A resident of Leilani Estates takes photos of a lava flow near his home during ongoing eruptions of Hawaii’s Kilauea volcano, on May 8 2018. Picture: REUTERS
A resident of Leilani Estates takes photos of a lava flow near his home during ongoing eruptions of Hawaii’s Kilauea volcano, on May 8 2018. Picture: REUTERS

Los Angeles/Pahoa — A Hawaii volcano that has been oozing lava and burping steam for days may be gearing up for a huge eruption, scientists have warned, prompting the closure of Volcanoes National Park on Friday.

It was the newest threat from the Kilauea volcano, which began erupting last Thursday on the US state’s Big Island, the National Park Service said.

Scientists say lava levels in the crater were going down, meaning it might be clogging and building up for a mighty blast.

Movement of the molten rock opened space for lava at the summit to drain underground, reducing the height of a lava lake at the summit, US Geological Survey geophysicist Ingrid Johanson told the Los Angeles Times.

But as the lava lake levels fall below the groundwater table, water can start interacting with the magma, heating it up and creating steam, said US Geological Survey scientist Donald Swanson.

And if rocks fall from the walls surrounding the magma in the volcano, the rocks can form a dam.

And then, if the steam built pressure, "it can eventually burst out in an explosion", Swanson said.

Scientists estimate that the lava could interact with the groundwater by the middle of May.

No one has died, but the flowing lava has destroyed dozens of structures in an area called Leilani Estates.

Hundreds of people have been forced to evacuate their homes because of the lava and the threat of toxic fumes.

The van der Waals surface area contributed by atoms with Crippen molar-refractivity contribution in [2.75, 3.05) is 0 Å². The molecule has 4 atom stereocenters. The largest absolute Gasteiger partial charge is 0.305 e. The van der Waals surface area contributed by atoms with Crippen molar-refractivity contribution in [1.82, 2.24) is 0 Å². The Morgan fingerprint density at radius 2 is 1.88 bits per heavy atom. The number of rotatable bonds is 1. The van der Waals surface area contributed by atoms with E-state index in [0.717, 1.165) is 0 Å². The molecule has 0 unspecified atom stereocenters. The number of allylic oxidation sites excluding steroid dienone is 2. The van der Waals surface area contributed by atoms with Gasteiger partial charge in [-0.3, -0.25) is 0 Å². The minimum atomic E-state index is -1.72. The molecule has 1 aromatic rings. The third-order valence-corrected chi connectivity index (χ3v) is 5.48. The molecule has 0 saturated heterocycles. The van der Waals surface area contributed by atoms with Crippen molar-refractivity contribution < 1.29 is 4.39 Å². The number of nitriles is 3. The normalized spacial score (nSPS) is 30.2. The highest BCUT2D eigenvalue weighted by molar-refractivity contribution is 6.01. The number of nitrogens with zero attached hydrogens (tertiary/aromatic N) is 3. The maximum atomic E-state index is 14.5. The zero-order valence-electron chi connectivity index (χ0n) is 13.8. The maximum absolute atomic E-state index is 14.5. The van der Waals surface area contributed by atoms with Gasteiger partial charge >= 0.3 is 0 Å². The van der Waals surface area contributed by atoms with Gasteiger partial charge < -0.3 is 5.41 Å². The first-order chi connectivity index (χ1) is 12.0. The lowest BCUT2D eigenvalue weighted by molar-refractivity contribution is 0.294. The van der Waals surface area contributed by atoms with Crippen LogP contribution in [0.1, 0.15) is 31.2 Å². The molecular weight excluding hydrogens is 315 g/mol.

Residents were alerted on Thursday to rising levels of toxic gas from volcanic fissures and geologists warned that new areas east of the erupting Kilauea volcano may be at risk to lava bursting from the ground.

Hawaii County authorities sent a text message to residents in the southeast corner of the Big Island that a wind change would bring rising levels of sulphur dioxide gas, which is fatal if inhaled in large quantities.

"Due to decreasing tradewinds, residents are advised to monitor their sensitivity to increased levels of [sulphur dioxide]," the text message sent at 9.22am said.

Hawaii’s governor has warned that mass evacuations may be needed as more fissures open and spew lava and gas in semi-rural residential areas on the east flank of the volcano.

Authorities on Thursday completed the removal of highly flammable chemicals from a nearby power plant in the path of lava.

Geologists said Kilauea might be entering a phase of explosive eruptions not seen in nearly 100 years that could hurl "ballistic blocks" weighing up to 12 tonnes for 800m, shoot pebble-sized projectiles for kilometres, and dust downwind towns with volcanic ash and smog.

The Leilani Estates residential area remains in greatest danger, with 15 volcanic fissures so far having destroyed 36 structures, most of them homes, and forcing the evacuation of about 2,000 residents.

But as the eruption progresses, "other areas of the lower East Rift Zone may also be at risk", the Hawaiian Volcano Observatory said in its latest briefing.

Hawaii governor David Ige has requested federal disaster assistance as he said a mass evacuation of the lower Puna District, where Leilani Estates is located, would be beyond current county and state capabilities.

Surfing in the vog

Dustings of ash were expected downwind of Kilauea as summit earthquakes set off rockfalls into the lava lake and sent up plumes of steam, ash and smoke, the US Geological Survey said.

Local meteorologists said the change in prevailing winds could send Kilauea’s volcanic smog, or vog, northwest to Maui and other islands in Hawaii.

Surfers bobbing in the ocean off Kona on the west side of the Big Island complained of the smog that could be seen in a haze over the coast.

"Does that hat protect against vog?" one surfer was heard quipping to another about the floppy sun hat he was wearing.

In Pahoa, the nearest village to Kilauea, some schools remained closed after the area was hit by a 6.9 magnitude earthquake on Friday, the biggest since 1975.

The closures had added to a sense of disarray and ramped up stress levels, said gallery owner Amedeo Markoff.

"It’s like our version of a snow day — a lava day," joked Markoff.

Kilauea is one of the most active volcanos in the world and one of five on the island.

AFP, Reuters